My younger sister has always been kind of a fuck-up. She parties a lot, has never held a steady job, and has always mooched off our parents (I paid my way for college; she took on a lot of debt and eventually manipulated my dad into paying it off).

Now that we’re both in our late twenties, my parents have made the decision to officially turn off the funds. They’ve told her she’s not drawing on the bank of mom and dad anymore, and that they’ve changed their wills to reflect the cost of her tuition. She’s LIVID. She won’t speak to my parents, and for the first time in our lives, she’s calling me frequently, mostly trying to persuade me to make our parents change their minds. I don’t want to, because I honestly think she needs to grow the hell up. But I’ve been too afraid to tell her that, for fear of alienating her, too. Do I have to smooth this over to keep our family intact? It’s not about the money, I just don’t like her behavior.

-The Responsible One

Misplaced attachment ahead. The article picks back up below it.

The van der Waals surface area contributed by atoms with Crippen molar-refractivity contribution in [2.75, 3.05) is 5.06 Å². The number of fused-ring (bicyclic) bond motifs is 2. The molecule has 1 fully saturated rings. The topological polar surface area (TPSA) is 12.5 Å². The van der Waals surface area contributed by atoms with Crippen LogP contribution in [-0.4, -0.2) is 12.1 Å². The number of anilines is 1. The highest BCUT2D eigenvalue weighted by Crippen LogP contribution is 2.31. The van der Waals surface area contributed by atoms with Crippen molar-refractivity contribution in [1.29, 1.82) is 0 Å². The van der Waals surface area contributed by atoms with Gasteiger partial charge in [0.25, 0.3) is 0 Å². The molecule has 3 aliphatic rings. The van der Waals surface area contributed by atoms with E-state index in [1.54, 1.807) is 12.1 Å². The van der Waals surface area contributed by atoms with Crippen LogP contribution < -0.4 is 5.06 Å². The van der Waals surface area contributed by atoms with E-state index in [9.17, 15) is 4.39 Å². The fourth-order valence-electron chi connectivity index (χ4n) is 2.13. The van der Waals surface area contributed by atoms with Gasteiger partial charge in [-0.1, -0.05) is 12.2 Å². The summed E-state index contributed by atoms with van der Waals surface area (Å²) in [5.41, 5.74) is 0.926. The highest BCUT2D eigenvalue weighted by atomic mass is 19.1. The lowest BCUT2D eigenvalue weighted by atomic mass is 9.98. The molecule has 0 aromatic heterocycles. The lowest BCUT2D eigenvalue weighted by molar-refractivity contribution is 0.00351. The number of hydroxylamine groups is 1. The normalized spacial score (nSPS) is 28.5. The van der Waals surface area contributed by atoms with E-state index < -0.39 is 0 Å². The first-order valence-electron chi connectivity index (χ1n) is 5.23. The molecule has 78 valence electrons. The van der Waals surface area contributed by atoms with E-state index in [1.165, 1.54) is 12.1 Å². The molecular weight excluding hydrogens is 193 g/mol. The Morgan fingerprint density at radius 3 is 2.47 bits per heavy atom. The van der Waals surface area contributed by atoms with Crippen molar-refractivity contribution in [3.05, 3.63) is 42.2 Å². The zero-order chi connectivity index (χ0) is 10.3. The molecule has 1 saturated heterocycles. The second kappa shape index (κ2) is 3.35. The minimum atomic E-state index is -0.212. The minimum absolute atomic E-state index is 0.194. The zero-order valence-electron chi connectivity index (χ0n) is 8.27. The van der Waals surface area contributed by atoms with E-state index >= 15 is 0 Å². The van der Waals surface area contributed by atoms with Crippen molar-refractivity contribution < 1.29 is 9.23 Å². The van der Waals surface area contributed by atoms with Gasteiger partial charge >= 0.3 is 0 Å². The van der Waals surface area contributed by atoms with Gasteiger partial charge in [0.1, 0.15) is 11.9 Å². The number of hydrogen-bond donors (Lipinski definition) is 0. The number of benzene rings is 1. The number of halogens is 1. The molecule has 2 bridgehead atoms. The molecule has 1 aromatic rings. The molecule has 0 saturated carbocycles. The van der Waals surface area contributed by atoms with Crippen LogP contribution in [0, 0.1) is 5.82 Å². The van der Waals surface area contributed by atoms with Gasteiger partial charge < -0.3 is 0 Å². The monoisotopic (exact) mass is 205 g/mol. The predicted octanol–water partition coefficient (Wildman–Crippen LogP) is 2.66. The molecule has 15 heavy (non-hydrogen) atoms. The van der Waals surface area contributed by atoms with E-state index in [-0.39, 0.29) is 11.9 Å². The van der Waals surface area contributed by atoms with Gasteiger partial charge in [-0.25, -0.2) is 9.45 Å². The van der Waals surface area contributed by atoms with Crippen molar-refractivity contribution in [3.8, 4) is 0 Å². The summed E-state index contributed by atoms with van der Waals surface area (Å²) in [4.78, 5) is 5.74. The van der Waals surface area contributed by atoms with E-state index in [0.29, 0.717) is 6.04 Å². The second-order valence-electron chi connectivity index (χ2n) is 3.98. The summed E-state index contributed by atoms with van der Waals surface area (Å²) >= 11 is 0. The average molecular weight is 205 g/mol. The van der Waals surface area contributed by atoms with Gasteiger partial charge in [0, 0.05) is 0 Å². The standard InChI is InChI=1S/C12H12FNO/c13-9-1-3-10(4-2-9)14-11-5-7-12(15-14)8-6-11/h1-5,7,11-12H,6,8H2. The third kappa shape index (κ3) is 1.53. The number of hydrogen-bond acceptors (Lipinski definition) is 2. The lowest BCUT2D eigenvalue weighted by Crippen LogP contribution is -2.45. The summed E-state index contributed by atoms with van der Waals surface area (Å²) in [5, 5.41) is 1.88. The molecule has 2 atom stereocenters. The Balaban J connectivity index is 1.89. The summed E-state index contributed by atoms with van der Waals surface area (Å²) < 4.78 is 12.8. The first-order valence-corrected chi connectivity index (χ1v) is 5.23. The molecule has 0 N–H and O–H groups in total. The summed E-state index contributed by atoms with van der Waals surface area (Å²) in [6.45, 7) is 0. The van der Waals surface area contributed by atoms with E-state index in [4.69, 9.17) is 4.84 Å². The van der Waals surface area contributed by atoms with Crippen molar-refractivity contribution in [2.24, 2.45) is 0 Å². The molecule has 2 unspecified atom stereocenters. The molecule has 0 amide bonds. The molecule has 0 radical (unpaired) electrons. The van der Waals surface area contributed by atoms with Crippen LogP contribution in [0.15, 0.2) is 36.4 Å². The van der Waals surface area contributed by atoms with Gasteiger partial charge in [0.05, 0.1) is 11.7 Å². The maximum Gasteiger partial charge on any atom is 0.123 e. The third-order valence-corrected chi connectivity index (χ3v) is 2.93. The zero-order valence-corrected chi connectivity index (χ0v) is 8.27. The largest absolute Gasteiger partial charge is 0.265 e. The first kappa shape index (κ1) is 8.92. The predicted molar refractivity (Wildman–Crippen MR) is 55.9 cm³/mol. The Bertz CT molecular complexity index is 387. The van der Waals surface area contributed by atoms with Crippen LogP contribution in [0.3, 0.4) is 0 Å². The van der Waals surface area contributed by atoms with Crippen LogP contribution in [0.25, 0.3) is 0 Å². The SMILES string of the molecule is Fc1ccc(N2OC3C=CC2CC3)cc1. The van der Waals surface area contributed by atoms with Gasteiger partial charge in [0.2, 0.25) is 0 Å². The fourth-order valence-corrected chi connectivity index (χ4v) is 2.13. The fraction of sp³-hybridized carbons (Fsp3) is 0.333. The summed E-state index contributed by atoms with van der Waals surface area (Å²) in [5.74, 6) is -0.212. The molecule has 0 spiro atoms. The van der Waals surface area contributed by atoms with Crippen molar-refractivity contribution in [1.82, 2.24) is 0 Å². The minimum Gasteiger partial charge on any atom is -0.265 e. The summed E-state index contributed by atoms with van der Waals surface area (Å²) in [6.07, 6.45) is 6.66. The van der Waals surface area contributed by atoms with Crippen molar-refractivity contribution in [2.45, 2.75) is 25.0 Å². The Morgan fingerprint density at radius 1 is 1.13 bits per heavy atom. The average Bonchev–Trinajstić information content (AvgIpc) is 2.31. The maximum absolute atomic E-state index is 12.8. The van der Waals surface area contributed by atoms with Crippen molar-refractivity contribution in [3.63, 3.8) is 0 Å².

You don’t need to smooth this over. In fact, you shouldn’t.

Your instinct is dead-on: all this “help” for your sister has left her helpless (or just hopelessly spoiled), and you’re doing no one any favors by trying to maintain the status quo.

You’re not helping your parents–not only did they pay for a college education they presumably hadn’t planned to (since yours was self-funded and hers started out that way), they’ve probably been hit up endlessly over the years. You’re not helping yourself–resenting your sister’s behavior is natural, but it’s toxic to your relationship with her, to you, and might even sour your relationship with your parents. And you’re certainly not helping your sister. 

It might seem like never having any responsibility is a life anyone would dream of, but it’s actually kinda terrible. The longer your sister sponges her way through life, the less self-worth she’s going to have. Think about it; it’s hard to feel good about yourself when you’re not even taking care of yourself. There’s a reason toddlers are said to crave rules and the elderly fear losing independence: because zero direction and zero agency is a scary, unhappy place to be.

So next time she calls to bitch about your parents, tell her you’re sorry, but you agree with them, it’s time for her to figure out what she really wants. 

If it’s truly nothing more than a free ride, then it doesn’t sound like a relationship worth smoothing over.